Preferably the strap 102 has elasticity and thus can be stretched over the child seat 202. The elastic strap 102 can be stretched as much as desired to obtain little or significant tension. The greater the tension, the greater the holding power of the securing apparatus 100. Furthermore, the child seat 202 may have slots (not shown) on its rails 218, 220 into which the strap 102 can be slotted. This provides further security, in that the strap 102 will not slide over the child seat 202 (either toward the baby's feet or head) and become accidently dislodged.

The strap 102 need not be elastic, however. The non-elastic version works better with the VELCROŽ attaching means described above with reference to FIG. 6. In this version, the strap 102 can be placed over the child seat 202, and the VELCROŽ fastener can be adjusted to obtain the desired tension on the strap 102, as described above.

Referring now to FIG. 3, the securing apparatus 100 of the present invention can be used to secure the child seat 202 to a household chair 302. The child seat 202 is first placed on the chair 302. The strap 102 of the securing apparatus 100 is then placed over the child seat, and the fasteners 104 are attached to members 304, 306 on opposing sides of the chair 302. If the strap 102 is elasticized, it can be stretched over the child seat 302, thereby securing it to the chair 302. As described above, however, the strap 102 need not be elastic, even in this application.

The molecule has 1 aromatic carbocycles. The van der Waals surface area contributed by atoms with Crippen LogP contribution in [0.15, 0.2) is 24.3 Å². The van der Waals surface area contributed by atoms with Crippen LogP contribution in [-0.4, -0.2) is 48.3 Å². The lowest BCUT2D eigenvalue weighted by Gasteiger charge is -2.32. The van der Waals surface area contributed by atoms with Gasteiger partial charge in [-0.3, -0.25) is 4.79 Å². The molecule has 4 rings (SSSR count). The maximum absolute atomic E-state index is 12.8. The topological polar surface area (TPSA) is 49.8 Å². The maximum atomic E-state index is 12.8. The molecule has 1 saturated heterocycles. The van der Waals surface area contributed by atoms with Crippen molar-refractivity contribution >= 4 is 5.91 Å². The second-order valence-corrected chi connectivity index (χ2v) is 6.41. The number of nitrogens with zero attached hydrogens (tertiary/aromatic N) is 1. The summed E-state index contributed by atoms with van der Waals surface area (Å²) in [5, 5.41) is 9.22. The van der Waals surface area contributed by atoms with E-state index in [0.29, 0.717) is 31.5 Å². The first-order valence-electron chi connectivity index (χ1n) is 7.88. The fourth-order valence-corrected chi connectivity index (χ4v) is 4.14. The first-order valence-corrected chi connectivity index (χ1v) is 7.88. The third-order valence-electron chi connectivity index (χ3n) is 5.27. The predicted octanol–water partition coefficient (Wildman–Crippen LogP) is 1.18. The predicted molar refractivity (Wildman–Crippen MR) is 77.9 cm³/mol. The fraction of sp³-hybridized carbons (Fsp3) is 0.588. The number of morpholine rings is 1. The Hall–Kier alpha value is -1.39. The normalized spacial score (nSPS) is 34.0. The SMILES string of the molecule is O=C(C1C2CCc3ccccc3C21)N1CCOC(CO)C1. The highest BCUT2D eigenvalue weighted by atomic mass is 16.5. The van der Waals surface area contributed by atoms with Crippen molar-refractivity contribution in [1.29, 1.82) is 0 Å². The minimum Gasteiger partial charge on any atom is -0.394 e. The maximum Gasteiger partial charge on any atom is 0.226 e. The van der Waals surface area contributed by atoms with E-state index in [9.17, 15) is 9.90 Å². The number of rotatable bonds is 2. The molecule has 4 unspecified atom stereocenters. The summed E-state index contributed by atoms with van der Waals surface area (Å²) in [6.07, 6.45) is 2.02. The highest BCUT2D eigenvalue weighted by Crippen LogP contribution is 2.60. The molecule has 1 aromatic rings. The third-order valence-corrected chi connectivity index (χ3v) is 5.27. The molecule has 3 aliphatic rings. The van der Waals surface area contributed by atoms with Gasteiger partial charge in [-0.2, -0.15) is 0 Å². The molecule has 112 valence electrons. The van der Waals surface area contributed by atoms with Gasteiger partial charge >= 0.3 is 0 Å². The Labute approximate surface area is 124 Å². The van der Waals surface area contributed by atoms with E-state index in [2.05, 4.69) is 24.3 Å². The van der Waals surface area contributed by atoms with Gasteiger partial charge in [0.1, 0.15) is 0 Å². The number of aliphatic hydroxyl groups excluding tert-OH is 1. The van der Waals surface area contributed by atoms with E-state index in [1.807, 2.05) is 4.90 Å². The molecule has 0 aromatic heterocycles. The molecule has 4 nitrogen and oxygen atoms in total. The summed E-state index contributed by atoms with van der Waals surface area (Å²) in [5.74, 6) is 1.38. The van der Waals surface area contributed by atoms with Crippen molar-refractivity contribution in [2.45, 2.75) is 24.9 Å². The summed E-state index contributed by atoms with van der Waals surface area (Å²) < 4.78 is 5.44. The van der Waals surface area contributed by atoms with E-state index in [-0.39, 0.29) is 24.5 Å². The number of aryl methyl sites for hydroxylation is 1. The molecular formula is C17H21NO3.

In a second embodiment of the present invention, a child seat securing system is provided and is illustrated in FIG. 4. In this second embodiment, the system comprises a child seat 401, a first strap 402, and a second strap 404. Both the first strap 402 and the second strap 404 have one end 406, 408, respectively, attached to attaching areas 410, 412, respectively, of the child seat 401. As illustrated, the attaching areas 410, 412 are on opposing sides of the child seat 401. Nevertheless, the attaching areas 410, 412 can be located on different portions of the child seat 402, such as the bottom 414. On the other ends 416, 418, respectively, of the first and second straps 402, 404 are fasteners 420. The fasteners 420 are like the fasteners 104 of the first embodiment, comprising hooks or clamps or velcro straps.

The attaching areas 410, 412 may comprise an opening 422 in the side rails of the child seat 401. The ends 406, 408 of the first and second straps 402, 404 are threaded through the opening 422 and secured such that the straps 402, 404 will not pull free from the child seat 401. Those skilled in the art will recognize that many means exist by which to affix the ends 406, 408 within the openings 422 in the child seat 401.

As with the first embodiment, the second embodiment can be used on a shopping cart 208. It is to be understood, however, that use of the present invention on a shopping cart 208 is merely exemplary and that the present invention can be used on myriad other objects, such as household chairs 302, to secure the child seat. Referring back to FIG. 2, the child seat 401 of the second embodiment can be similarly placed across the handle 204 and internal border 206 of the shopping cart 208. The straps 402, 404 of the second embodiment would then be attached to opposing sides of the shopping cart 208 by the fasteners 420, thereby securing the child seat 401 in the cart 208. Of course, those skilled in the art will recognize that, if the straps 402, 404 are attached to an area of the child seat 401 other than as illustrated in FIG. 4, it may be easier and more secure to attach the straps 402, 404 to other portions of the cart 208. For example, if the straps 402, 404 were on the back 426 and front 424 of the child seat 401, the straps 402, 404 could attach to the back 222 and front 224 of the shopping cart 208.